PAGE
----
Flowing Data has a new data visualization of smokers in 1994 and 2014 by gender, education, income, and race & origin.
Two decades out from the 1995 law in California, along with the known impact of smoking on one’s health, you’d think smoking rates would be way down. And you’d be right for many demographic groups, but for some, smoking is still the same as it ever was.
[The charts] show estimated percentage of adult smokers among different groups, for 1994 and 2014. Estimates are based on survey data from the Behavioral Risk Factor Surveillance System.
Since 2014, The ACA Implementation Network (of the Rockefeller Institute of SUNY, the Brookings Institution and the Fels Institute of Government of the University of Pennsylvania) has been producing state-wide reports to try to answer the following questions:
- Who governs state health reform initiatives and activities?
- What new federal-state and inter-agency relationships have developed under the ACA?
- And how have states put the principal coverage-related policies into operation, and with what effects?
The state reports are available by clicking on the map at the Network’s website. There are also two region-wide reports: the Western Overview Report and the Southern Overview Report.
H/T Data Detectives
The NIH Office of Behavioral and Social Sciences blog highlighted research by Ann Marie White and Melanie Funchess on the use of “Twitter data to prevent violence and suicide through community-based helping networks.”
Their recent BSSR talk, “To tweet or not to tweet: Community-based participatory research approaches to advance wellness and violence prevention via social media,” highlighted their progress in developing community-based helping networks that take advantage of social media tools to improve public health in their neighborhoods.
The World Bank has a new interactive chart showing how the leading causes of death are changing worldwide:
From The DataBlog:
Worldwide, the leading causes of death are changing, and they vary between rich and poor countries. In low-income countries, deaths from communicable diseases such as malaria and HIV/AIDS have fallen, while deaths from non-communicable diseases such as stroke and diabetes are on the rise.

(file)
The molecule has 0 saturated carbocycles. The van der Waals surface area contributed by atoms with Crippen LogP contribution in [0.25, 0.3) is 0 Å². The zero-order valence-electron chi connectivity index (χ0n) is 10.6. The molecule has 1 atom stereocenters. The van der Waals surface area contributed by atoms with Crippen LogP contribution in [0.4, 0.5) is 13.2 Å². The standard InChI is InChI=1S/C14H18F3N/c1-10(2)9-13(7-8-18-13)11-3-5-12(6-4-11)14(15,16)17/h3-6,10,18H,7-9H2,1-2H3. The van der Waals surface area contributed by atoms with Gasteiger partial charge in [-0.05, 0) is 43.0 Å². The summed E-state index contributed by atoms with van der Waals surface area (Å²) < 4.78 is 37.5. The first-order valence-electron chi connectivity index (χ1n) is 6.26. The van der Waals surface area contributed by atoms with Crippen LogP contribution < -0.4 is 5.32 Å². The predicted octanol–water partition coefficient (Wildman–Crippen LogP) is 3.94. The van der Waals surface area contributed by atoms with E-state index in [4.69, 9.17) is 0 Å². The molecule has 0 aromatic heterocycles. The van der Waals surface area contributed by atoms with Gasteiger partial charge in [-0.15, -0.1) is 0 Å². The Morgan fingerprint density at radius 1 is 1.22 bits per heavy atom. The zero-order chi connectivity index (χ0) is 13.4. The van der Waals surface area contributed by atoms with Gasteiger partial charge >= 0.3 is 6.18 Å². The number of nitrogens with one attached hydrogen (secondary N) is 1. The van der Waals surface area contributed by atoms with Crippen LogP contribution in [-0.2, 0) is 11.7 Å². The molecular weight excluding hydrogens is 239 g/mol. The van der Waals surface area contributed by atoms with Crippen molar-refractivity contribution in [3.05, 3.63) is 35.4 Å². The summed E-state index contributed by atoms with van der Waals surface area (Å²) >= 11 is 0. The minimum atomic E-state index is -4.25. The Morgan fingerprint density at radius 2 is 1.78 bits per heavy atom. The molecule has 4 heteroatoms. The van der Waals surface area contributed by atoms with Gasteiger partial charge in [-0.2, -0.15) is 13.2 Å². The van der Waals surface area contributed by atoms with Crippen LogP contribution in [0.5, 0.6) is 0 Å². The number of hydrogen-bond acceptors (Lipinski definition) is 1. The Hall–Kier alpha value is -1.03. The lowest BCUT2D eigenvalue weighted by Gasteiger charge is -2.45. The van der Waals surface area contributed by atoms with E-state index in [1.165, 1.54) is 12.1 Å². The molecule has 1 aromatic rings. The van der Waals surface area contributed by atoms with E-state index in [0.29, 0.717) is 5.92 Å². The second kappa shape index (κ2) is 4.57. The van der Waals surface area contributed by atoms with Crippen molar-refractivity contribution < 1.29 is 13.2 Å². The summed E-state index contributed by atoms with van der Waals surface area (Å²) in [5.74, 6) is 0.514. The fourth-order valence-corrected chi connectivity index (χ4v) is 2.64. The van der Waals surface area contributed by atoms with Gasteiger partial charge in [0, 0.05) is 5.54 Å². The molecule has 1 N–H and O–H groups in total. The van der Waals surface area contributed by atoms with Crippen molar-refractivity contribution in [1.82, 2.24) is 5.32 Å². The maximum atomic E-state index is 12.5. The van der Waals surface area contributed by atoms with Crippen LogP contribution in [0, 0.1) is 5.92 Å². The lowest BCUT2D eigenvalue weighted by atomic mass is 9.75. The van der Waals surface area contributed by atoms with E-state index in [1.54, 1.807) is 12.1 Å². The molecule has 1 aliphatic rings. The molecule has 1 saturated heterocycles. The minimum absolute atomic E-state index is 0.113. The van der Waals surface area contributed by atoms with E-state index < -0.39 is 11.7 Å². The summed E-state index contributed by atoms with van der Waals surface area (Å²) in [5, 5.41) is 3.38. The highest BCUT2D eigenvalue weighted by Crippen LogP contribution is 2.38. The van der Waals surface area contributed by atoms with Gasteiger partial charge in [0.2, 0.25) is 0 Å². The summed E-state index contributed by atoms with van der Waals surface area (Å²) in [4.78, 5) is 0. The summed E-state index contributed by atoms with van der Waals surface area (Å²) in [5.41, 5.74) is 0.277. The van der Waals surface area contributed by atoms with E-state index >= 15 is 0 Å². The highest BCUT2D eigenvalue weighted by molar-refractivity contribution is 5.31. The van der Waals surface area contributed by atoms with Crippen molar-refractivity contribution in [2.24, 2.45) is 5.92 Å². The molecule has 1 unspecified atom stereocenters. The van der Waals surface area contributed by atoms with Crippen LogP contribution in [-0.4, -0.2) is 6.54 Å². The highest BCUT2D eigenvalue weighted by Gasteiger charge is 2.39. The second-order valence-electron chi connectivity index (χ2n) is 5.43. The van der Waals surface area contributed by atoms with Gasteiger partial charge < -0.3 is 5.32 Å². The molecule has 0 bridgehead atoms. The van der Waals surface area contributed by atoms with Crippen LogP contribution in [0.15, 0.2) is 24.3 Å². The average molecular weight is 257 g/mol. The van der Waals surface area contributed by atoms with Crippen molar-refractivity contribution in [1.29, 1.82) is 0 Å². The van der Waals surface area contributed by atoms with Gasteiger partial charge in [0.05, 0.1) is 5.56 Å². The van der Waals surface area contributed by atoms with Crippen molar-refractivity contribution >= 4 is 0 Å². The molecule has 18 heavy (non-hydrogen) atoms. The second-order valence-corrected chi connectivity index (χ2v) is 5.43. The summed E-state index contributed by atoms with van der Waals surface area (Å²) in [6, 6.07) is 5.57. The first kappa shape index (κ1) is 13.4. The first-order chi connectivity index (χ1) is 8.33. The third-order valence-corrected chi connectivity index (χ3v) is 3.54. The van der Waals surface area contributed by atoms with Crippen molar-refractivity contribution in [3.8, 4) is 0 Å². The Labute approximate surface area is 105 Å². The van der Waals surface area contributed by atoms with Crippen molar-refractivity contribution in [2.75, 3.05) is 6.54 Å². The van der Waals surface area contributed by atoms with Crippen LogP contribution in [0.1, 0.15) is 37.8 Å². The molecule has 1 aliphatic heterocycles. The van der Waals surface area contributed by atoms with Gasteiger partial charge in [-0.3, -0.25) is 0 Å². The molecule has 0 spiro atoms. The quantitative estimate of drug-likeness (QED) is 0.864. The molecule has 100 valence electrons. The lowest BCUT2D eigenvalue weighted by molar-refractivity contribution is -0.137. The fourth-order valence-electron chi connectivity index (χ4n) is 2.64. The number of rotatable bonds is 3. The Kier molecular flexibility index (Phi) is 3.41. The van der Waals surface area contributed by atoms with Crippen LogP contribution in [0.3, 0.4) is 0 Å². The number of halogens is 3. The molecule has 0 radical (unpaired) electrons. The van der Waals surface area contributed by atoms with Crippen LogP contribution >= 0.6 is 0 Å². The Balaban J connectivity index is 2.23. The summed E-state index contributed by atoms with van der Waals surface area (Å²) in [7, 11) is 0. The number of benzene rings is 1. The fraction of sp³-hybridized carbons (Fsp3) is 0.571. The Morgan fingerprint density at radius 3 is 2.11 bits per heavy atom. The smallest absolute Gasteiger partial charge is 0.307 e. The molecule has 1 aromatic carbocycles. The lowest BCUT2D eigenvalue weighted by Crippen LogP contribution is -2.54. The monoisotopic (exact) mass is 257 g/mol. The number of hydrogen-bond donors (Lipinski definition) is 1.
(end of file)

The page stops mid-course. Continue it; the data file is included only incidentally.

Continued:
Julie Mack of MLive.com put together mortality statistics from the Michigan Department of Health and Human Services and found some interesting trends.
A century ago, in 1914, 13 percent of people died from heart disease and 6 percent from cancer. That’s an era when contagious disease and infection killed many people at a much younger age.
In 1964, a half-century ago, after the introduction of antibiotics, heart disease and cancer together accounted for 55 percent of Michigan deaths.
In recent years, heart disease has been declining as a cause of death, while cancer has been on the increase.
Remember: Causes of death are a zero-sum situation. Since everybody dies, if one cause goes down, another must increase.
See also: Michigan’s top 10 causes of death.
Richard Hodes, director of the National Institute on Aging, wrote in the Inside NIA bog about their updated version of the NIA’s Strategic Directions, Aging Well in the 21st Century.
NIA’s previous strategic approach was published in 2007. Since then, we have made a number of important revisions. Most critically, we have organized our approach into three “functional” areas:
- Understanding the Dynamics of the Aging Process
- Improving the Health, Well-Being, and Independence of Adults as they Age
- Supporting the Research Enterprise
Read the full post.
The CDC released a new Fact Sheet showing the lifetime risk of HIV diagnosis in the United States.
From the press release:
CDC researchers used diagnoses and death rates from 2009-2013 to project the lifetime risk of HIV diagnosis in the United States by sex, race and ethnicity, state, and HIV risk group, assuming diagnoses rates remain constant. Overall, the lifetime risk of HIV diagnosis in the U.S. is now 1 in 99, an improvement from a previous analysis using 2004-2005 data that reported overall risk at 1 in 78.
Nathan Yau of Flowing Data has been doing some interesting (and beautiful) visualizations of when and how people die. First was Years You Have Left to Live, Probably. Next was Causes of Death. And today he posted How You Will Die.
Philip Cohen, writing for the Family Inequality blog, has some concerns about the Case and Deaton paper showing that the mortality rate for middle-aged white men is rising: “My concern is that changes in the age and sex composition of the population studied could account for a non-trivial amount of the trends they report.”